California Scholars for Academic Freedom

Letter to Ca. Senate Education and Judiciary Committees about SB 677

CALIFORNIA SCHOLARS FOR ACADEMIC FREEDOM

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Los Angeles, April 11, 2017

To:     California Senate Education Committee

California Senate Judiciary Committee

From: California Scholars for Academic Freedom

Re:      SB 677 “Student Whistleblower Protection” (Moorlach)

 

We write on behalf of the California Scholars for Academic Freedom** to express deep concerns over SB 677 introduced by Senator Moorlach. If approved, SB 677 will amend the Education Code section 78907, which prohibits “The use by any person, including a student, of any electronic listening or recording device in any classroom without the prior consent of the instructor….” SB 677 will allow anyone, including students, to secretly record classroom statements and conversations, based on a perceived “reasonable belief” that the statements violate a particular law or policy.

We believe the bill is an attempt to change the environment of free exchange of ideas in the classroom and on college campuses in California. If approved, it would foster an unnecessarily adversarial relationship between students and faculty. In particular it would have a chilling effect on California higher education and would impinge on all faculty’s ability to fulfill their fundamental mission of discovering knowledge and disseminating it to students and to society at large in an environment free of intimidation and fear of reprisals. Worse still, this bill will provide political and interest groups with an opportunity to silence dissent and limit academic freedom by allowing the recording and reporting of class lectures and discussions out of context, and, in this age of social media sensationalism, with no concerns for accuracy, transparency and due process. In a word, it will give people and organizations with a political agenda the tool to smear at will anyone’s academic reputation and gravely jeopardize academic freedom as a whole on university campuses.

The political motivation of the bill is made clear by the fact that its authors don’t cite any situation which would even warrant taking seriously their concerns: the bill pretends to provide protection for students, who “believe” they might be penalized for their political views expressed in the classroom, ignoring the fact that universities already have policies and well-established procedures to deal with students’ complaints and to ensure full protection of freedom of speech for students and other members of the university community.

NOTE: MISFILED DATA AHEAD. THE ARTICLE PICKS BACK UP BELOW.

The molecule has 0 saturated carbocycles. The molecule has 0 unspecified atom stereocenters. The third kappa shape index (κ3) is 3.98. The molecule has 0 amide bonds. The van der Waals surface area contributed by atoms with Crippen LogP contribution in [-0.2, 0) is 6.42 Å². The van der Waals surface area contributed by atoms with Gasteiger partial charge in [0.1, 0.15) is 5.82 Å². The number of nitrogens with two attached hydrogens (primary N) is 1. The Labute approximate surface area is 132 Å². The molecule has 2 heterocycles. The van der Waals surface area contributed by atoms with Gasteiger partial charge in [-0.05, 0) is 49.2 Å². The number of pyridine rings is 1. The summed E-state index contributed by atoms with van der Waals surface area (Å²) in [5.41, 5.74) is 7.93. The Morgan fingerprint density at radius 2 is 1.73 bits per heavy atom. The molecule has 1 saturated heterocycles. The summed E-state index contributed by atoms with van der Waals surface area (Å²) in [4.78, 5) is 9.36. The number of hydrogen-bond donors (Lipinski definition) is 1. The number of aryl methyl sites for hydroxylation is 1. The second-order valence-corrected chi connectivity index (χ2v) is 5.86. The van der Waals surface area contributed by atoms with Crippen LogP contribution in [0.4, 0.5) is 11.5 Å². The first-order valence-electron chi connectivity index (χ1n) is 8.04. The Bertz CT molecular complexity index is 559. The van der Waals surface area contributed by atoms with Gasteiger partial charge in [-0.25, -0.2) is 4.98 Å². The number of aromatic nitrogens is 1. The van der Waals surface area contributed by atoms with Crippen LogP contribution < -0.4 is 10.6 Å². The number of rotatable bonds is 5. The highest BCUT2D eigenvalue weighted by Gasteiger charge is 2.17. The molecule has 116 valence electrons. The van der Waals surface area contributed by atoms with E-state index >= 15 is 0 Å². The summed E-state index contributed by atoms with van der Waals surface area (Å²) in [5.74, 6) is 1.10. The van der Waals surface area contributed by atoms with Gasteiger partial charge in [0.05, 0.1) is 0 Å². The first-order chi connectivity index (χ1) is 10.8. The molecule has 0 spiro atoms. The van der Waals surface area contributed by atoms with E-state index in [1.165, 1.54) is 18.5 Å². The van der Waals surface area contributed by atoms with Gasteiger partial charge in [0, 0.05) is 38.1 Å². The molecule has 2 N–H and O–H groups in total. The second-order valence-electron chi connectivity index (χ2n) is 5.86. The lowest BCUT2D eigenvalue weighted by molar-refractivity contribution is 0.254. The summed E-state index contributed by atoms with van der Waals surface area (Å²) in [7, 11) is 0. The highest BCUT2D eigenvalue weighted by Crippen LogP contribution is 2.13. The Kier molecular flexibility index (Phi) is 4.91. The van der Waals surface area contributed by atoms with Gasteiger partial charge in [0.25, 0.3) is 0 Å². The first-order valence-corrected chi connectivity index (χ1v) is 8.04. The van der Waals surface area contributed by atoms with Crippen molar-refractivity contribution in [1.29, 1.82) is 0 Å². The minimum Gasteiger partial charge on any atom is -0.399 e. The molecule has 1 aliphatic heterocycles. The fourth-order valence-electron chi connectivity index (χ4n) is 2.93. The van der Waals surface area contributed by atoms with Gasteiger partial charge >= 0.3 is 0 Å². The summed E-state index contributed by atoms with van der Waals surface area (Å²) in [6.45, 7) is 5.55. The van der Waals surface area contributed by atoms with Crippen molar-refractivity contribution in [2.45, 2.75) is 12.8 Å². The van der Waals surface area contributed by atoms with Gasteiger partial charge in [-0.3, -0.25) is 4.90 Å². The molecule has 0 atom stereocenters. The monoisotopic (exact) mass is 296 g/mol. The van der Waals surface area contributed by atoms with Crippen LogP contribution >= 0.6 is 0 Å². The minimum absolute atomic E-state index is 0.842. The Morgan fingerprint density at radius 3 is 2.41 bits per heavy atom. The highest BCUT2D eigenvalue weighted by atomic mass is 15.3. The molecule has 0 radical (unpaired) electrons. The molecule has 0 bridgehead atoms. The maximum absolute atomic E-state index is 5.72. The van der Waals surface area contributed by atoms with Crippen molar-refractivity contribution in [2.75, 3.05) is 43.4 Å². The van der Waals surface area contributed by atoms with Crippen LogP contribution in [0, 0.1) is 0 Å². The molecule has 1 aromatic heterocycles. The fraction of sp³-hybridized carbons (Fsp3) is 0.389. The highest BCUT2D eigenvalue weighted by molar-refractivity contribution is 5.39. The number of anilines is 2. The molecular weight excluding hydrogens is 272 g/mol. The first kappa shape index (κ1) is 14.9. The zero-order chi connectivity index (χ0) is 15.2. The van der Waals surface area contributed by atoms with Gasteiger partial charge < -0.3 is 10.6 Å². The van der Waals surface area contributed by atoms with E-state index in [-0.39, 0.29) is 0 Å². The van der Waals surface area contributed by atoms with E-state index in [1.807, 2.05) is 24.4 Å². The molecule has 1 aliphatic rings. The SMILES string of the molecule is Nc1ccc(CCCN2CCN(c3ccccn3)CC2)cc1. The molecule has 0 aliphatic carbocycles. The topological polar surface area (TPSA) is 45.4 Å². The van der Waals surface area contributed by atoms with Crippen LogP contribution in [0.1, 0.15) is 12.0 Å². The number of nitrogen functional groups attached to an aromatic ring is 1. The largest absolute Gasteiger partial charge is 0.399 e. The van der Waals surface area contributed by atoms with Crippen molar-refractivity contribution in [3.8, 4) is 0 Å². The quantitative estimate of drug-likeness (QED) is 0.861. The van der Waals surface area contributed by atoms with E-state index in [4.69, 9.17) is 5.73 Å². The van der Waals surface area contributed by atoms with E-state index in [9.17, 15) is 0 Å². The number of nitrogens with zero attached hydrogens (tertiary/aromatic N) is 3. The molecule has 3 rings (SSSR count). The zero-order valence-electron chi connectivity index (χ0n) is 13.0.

Turning students into snitches and agents for the state is not only detrimental to the entire goal of higher education but also to the health of our democratic culture as a whole. A meaningful higher education exposes students to different ideas and perspectives to help them develop critical thinking, become independent thinkers, and educated citizens. If professors do not have the freedom to express ideas different from the accepted norms, the educational system would fail to fulfill its core mission.

To protect California higher education, academic freedom and freedom of speech we urge you to oppose SB 677.

Contact Persons:

Prof. Manzar Foroohar

Professor of History

Cal Poly San Luis Obispo

maforooha@calpoly.edu

Prof. Claudio Fogu

Associate Professor of Italian Studies,
Department of French and Italian

University of California Santa Barbara

cfogu@frit.ucsb.edu

Prof. Lisa Rofel

Professor of Anthropology

University of California, Santa Cruz

lrofel@usc.edu

 

**CALIFORNIA SCHOLARS FOR ACADEMIC FREEDOM (cs4af) is a group of some 200 scholars who defend academic freedom, the right of shared governance, and the First Amendment rights of faculty and students in the academy and beyond. We recognize that violations of academic freedom anywhere are threats to academic freedom everywhere. California Scholars for Academic Freedom investigates legislative and administrative infringements on freedom of speech and assembly, and it raises the consciousness of politicians, university regents and administrators, faculty, students and the public at large through open letters, press releases, petitions, statements, and articles.

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April 19, 2017 - Posted by | Uncategorized

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